Tutorial · Video

Do you journal?

Dear Fellow Crafters,

Most of you know that I have another blog called uniquely yourscraftjournal.WordPress.com. Most every month we discover new journals to write. One of them is particularly appropriate for you.






The month of flowers

Hello Fellow Crafters,

June -the month of a myriad of celebrations:  weddings, graduation, Father’s Day you name it! It’s also the month of ROSES!


So, when I saw this card on Pinterest I had to make it. The directions are below.

Have a great June.


Dies R Us

Flowering Lattice Card

Posted: 17 Feb 2019 07:09 AM PST Hello Crafty Friends – Annie here with a lovely Lattice card.

This card has an open front panel – However, you can place a colored cardstock behind the lattice for a different look.

To create this card you will need an A2 card base and a piece of cardstock measure 4-1/4″ X 5-1/2″.

On the extra panel die cut the lattice.

Next, on the card base measure a 1/8″ from the score of the card. I did a light pencil line for you to see.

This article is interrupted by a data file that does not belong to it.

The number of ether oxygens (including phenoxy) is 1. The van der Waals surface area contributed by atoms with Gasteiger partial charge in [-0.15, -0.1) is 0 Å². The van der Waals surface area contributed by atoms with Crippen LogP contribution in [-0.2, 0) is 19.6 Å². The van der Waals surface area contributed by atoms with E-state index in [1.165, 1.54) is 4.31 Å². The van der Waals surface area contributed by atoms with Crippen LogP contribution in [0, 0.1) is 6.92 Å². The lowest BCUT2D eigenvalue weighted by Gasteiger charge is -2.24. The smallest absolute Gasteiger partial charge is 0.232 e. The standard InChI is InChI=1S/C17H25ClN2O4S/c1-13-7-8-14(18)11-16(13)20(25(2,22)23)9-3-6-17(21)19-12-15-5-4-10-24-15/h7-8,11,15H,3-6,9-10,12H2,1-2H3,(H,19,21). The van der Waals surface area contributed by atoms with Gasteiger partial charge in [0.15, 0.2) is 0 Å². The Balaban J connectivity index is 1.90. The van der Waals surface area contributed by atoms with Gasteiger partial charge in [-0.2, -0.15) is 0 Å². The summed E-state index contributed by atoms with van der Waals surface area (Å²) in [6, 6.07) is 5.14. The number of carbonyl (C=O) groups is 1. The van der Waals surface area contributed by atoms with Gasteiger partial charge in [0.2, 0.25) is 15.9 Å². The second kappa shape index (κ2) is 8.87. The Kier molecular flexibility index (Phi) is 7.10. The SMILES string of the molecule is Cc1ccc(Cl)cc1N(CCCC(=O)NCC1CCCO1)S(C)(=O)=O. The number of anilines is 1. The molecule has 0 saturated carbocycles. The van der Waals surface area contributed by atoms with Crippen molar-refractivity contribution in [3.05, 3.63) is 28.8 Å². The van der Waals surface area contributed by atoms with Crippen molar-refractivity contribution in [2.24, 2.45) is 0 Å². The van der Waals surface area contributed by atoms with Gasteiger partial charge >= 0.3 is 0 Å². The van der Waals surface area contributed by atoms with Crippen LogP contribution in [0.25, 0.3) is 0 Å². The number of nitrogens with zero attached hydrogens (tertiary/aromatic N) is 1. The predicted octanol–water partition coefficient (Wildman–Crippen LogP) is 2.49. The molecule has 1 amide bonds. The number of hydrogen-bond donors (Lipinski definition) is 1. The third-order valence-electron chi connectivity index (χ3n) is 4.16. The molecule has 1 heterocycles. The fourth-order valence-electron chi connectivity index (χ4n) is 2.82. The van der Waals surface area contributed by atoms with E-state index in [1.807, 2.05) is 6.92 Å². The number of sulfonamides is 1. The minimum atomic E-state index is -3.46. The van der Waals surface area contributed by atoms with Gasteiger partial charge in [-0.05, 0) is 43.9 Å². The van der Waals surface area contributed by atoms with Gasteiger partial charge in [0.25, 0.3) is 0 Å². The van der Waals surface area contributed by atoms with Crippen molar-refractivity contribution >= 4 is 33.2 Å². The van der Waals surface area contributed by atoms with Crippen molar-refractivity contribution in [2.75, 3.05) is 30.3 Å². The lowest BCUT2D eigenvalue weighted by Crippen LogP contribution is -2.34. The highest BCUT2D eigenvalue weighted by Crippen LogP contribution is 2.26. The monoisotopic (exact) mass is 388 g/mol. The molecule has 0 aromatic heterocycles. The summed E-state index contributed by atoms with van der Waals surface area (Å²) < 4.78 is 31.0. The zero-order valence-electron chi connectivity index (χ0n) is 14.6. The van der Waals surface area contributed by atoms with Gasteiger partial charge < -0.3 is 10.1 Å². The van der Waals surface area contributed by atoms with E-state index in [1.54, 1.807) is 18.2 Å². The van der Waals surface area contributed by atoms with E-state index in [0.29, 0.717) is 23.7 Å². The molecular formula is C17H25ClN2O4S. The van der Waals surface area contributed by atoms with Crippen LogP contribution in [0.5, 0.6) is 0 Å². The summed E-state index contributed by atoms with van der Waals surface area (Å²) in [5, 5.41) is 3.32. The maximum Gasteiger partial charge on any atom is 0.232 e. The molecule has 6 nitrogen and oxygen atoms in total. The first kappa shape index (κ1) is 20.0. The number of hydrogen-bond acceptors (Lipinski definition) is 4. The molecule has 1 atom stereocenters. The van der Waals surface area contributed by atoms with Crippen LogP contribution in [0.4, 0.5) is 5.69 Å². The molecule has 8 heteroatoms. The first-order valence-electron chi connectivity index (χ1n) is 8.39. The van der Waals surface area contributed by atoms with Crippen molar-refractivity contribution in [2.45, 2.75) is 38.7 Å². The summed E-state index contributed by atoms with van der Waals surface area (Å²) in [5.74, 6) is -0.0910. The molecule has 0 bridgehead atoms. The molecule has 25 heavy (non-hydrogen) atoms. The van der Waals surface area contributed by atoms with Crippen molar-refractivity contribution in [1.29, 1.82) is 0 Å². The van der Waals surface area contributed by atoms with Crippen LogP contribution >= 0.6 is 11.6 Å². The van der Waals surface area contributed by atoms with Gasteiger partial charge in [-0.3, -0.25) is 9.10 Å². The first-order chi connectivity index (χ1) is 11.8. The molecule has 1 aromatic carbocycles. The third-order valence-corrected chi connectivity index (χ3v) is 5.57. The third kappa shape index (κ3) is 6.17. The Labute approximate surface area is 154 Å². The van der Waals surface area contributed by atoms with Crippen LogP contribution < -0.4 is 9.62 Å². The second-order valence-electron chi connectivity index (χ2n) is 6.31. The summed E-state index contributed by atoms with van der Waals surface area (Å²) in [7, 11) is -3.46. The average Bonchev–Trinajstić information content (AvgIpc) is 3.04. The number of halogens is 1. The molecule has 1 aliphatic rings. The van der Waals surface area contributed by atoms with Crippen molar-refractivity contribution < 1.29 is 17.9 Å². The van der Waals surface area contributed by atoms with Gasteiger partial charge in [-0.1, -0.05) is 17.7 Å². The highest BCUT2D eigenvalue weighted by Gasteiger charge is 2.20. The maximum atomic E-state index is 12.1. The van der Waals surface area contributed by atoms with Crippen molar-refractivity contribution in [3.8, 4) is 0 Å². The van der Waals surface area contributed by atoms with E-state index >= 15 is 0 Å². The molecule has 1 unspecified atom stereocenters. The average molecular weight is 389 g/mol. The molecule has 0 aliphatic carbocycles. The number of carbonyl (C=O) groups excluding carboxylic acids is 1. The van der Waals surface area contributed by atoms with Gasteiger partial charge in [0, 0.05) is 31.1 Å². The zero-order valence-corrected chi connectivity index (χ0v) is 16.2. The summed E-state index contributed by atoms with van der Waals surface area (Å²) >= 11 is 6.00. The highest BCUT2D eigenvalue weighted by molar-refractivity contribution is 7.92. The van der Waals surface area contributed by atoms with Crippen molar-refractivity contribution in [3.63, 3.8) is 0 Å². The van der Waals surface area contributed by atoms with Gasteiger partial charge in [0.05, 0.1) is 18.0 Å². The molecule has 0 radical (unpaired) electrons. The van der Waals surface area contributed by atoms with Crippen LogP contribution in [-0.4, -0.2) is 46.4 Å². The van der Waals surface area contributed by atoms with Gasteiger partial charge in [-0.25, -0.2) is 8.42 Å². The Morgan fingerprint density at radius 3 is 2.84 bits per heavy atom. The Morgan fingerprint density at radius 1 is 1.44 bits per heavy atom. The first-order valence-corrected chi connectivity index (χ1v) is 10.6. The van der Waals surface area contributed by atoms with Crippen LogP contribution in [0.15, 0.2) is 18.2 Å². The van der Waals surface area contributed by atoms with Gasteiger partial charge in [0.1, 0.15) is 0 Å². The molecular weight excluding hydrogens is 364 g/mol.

Now, trim off the card base front panel.

Next, adhere the lattice to card base.

Your card should look like this – with a see through front panel.

Next, die cut several flowers and leaves.

I like to do what I call a dry run for placement of the flowers and leave so I get a general idea if I like the look of where everything will be.

Once, I like the placement. I adhere the flowers and leaves in place. Next, I add a bit of Nuvo Drops to the centers of the flowers. **Note – you can add Liquid Pearls, Stickles or any other embellishment you would like to the centers.

Now, the card is complete. You can add a sentiment if you would like. I like having blank cards like this in my stash. This way I can use them for Birthdays, Mother’s Day, Easter or Just thinking of you cards.

I hope you give this card a try.

Supplies Used:

Dies: Sue Wilson Designs- Finishing Touches – Faux Quilled Blooms